Travel is boring
As far as travel and traditional role-playing games go, I’m generally unsatisfied. Travel is an essential element to this genre, but it (and resource management) are one of the first things that are typically yada-yada’d away. There are probably more than a few reasons for this, but the ones that stick out to me are:
- we’re ignorant of what the experience of travel was like in the presumed setting of our game
- the tables you find online to spice up travel are either too particular, or too generic, or end up getting stale
- the bookkeeping you have to do to make travel important doesn’t seem worth it
- there are other parts of the game that the referee and the players would rather spend their time on
The last point is the one that I’m most sympathetic to. While travel is a necessary element to a traditional role-playing game, it’s not sufficient; you need dungeon-delving in addition (at least). So why not just minimize the boring parts and maximize the fun parts?
I’m also sympathetic to the third point: what’s the point in tracking distance and speed and all that if all you’re doing is rolling generic encounter rolls for enemies and such? You might as well just roll the encounters and subtract the resources and be done with it (and this is basically what 95% of what most groups do…and yes, it’s as boring as it sounds).
The second point segues into the third. You’ve decided that travel is important, which means you’ll be tracking distance and speed and all that, and so you need encounter rolls or travel is nothing other than the subtracting of rations and money, which you know is boring. So you either come up with your own encounter tables or find some online. You probably use a kind of spore type system directly or inadvertently, because the encounter tables you find in MM1/MM2/Fiend Folio are just monsters and running into goblins over and over again but no goblin poop or goblin kitchens doesn’t make any sense. The trouble is that while there are some great tables and advice for making tables, inevitably (at least for me) the tables end up getting boring. Yes, we found goblin poop, or goblin hair, or goblin whatever, again.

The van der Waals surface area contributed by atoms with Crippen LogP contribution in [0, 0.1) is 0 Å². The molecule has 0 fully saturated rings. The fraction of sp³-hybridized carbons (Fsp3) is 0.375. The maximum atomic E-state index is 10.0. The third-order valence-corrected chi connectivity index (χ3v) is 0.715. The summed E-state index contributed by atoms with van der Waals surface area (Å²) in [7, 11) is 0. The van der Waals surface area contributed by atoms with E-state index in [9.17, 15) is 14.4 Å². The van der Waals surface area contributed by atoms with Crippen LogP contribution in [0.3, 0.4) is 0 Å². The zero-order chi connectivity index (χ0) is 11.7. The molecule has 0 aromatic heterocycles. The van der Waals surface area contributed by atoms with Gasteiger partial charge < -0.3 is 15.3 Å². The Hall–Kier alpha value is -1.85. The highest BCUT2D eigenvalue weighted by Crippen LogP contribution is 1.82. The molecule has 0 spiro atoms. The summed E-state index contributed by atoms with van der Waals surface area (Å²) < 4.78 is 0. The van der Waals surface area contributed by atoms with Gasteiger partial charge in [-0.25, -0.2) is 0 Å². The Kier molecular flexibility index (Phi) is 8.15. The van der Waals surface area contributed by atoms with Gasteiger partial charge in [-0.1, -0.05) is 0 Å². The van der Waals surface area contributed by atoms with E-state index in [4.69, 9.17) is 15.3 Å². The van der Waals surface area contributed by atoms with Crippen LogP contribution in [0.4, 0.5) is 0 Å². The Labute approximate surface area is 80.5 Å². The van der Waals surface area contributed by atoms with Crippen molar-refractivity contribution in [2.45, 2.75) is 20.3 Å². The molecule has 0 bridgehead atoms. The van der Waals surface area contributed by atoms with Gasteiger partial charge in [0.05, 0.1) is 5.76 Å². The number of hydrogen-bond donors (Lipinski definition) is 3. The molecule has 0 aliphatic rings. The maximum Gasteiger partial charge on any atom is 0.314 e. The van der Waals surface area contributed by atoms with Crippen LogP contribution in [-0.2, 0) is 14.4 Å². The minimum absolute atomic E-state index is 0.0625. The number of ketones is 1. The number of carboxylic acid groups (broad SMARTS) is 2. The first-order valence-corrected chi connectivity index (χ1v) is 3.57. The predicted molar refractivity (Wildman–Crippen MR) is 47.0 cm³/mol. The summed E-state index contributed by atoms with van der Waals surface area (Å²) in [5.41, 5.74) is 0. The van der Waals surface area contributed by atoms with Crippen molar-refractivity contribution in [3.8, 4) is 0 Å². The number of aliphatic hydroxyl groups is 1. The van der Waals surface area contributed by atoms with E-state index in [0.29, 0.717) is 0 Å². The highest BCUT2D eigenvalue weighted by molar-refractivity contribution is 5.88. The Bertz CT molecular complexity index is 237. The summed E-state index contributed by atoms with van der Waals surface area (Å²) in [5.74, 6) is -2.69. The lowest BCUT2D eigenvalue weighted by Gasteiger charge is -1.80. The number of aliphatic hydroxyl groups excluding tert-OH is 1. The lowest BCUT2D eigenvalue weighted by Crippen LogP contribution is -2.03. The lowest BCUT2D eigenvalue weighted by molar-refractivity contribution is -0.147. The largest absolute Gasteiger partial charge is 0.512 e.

The first point is ultimately the one that I’m most concerned with, because I think that it’s really the missing element as far as what makes travel in role-playing games interesting or not: being at least passingly familiar with the experience of travel in the implied setting of your game. For those of you playing fantasy campaigns, you might balk. After all, what are you going to do? Email Greenwood and ask him what traveling around Faerun is like? While you can do this, (notwithstanding the erudition of Ed Greenwood) I think you can do better . Whether you’re playing a fantastical campaign, or one set in a pseudo-Earth, knowledge about the real world and what it was like in the past (or now, if you’re running a game in the present-day) will be of tremendous help in figuring out what your campaign world is like and keeping your games interesting. When all you have are elephants, lions, and humans, you can mish-mash the three only so many times before you’ve exhausted (for all practical purposes) those three ideas (and you can see this sort of thing happen in MM1/MM2/Fiend Folio with Giant Rats and Lion-Hippo combinations; I’m not saying it’s a bad thing…it’s an unavoidable thing; we’re constrained by what we know when coming up with novel ideas). Ultimately, you need more knowledge to make new, better ideas.